by Sean Hess (Sean@StAugTeam.com), Broker and Manager for St. Augustine Team Realty (www.StAugustineTeamRealty.com). Join us on Facebook.
- The 2005 real estate market and the Titanic: it worked about as well for both.
I was interviewed by Flagler College student reporter Nicholas Cardoso last week for a broadcast journalism class and the questions were about foreclosures and the foreclosure market.
In other words, “How did all go so horribly wrong in real estate?”
The reason is simple: banks wrote bad loans which created a false demand.
Basically, banks were writing loans to anybody, especially people who were unable or unwilling to pay these loans back.
Banks were writing loans to people who had no visible or credible means of making the payments on the loan amount. These were the Unable.
Or, the banks were writing loans to people who had no intention of paying the loans back (based on credit score). These were the Unwilling.
Why were the banks doing this? Because they could then carve these loans up, rating agencies would stamp them as AAA+, and Wall Street would buy them. These were called mortgage backed securities.
In the end it was so easy to get a loan you basically only needed a drivers license…no income check, no asset check, sometimes not even a credit check…to buy a house.
So what happens when you flood the market with cash?
In this case it created an insatiable, and false, demand.
False because these buyers should have never been in the market.
Had regular criteria been followed, had the loan amounts been in line with the buyers’ true ability to pay, many of the buyers would have been stuck at a drastically lower price point (and thus priced out of a rising market, which would have calmed prices), or it simply would have knocked them out of the market altogether (and into the rental market).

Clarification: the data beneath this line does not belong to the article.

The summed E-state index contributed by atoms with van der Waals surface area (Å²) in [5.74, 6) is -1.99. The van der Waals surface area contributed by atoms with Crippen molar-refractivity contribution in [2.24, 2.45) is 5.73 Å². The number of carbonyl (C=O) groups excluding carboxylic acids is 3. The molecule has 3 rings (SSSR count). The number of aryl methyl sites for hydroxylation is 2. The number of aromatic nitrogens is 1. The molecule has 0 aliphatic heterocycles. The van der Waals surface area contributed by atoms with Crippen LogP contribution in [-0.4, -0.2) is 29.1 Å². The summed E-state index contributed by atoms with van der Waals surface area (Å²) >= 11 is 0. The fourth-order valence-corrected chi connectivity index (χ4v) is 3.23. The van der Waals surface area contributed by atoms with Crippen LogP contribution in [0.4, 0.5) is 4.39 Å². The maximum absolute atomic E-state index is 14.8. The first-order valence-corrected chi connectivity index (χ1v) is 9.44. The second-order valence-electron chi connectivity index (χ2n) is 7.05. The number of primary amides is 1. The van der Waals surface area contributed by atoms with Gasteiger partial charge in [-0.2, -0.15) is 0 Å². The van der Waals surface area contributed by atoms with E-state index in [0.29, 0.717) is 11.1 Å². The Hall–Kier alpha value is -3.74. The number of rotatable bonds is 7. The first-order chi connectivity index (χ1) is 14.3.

There is the story of a California strawberry picker who bought a $500,000 house. Seriously? A strawberry picker? Fueling the demand for half-million dollar houses?
People were fighting over houses. The supply of houses dwindled. It drove the price of houses up and up.
Here in St. Augustine houses that should have been selling for $134,000 were selling for $300,000. I calculated that real estate on Anastasia Island was appreciating at 25% a year. Some homes were appreciating at a rate of $5000 to $10,000 a month.
People jumped into the market that had no intention of actually living in the homes they were buying. Especially new construction. They would contract a home that wouldn’t be ready for 10 months and bet that they could sell it for a lot more when they actaully took possession of it. People were actually selling the new construction contracts for a profit before the home was even built. As the market was peaking some construction companies made an effort to cut the contract holders out at the last minute and sell to someone else, essentially trying to steal the profit themselves.
And then, who knows really why it ended? Was it that the first-time buyers finally got priced out of the market, even with over inflated loan values, and decided to rent? Was it the shock of Hurricane Katrina bumping gas prices to an unheard of (then) $4.00 a gallon with the fear of inflation looming? Was it that strawberry pickers finally realized they just couldn’t swing a $5000 a month payment? Was it just that the bloom was off the real estate rose?
Whatever happened, sales started trailing off locally in September 2005. Inventory, which had been in favor of sellers 2-to-1, switched in favor of buyers roughly 4-to-1 in 12 months.
It took the buying public awhile to figure this out. Prices continued to rise into the summer of 2006 even though the market was becoming bloated. Real estate agents at first thought it was just a correction.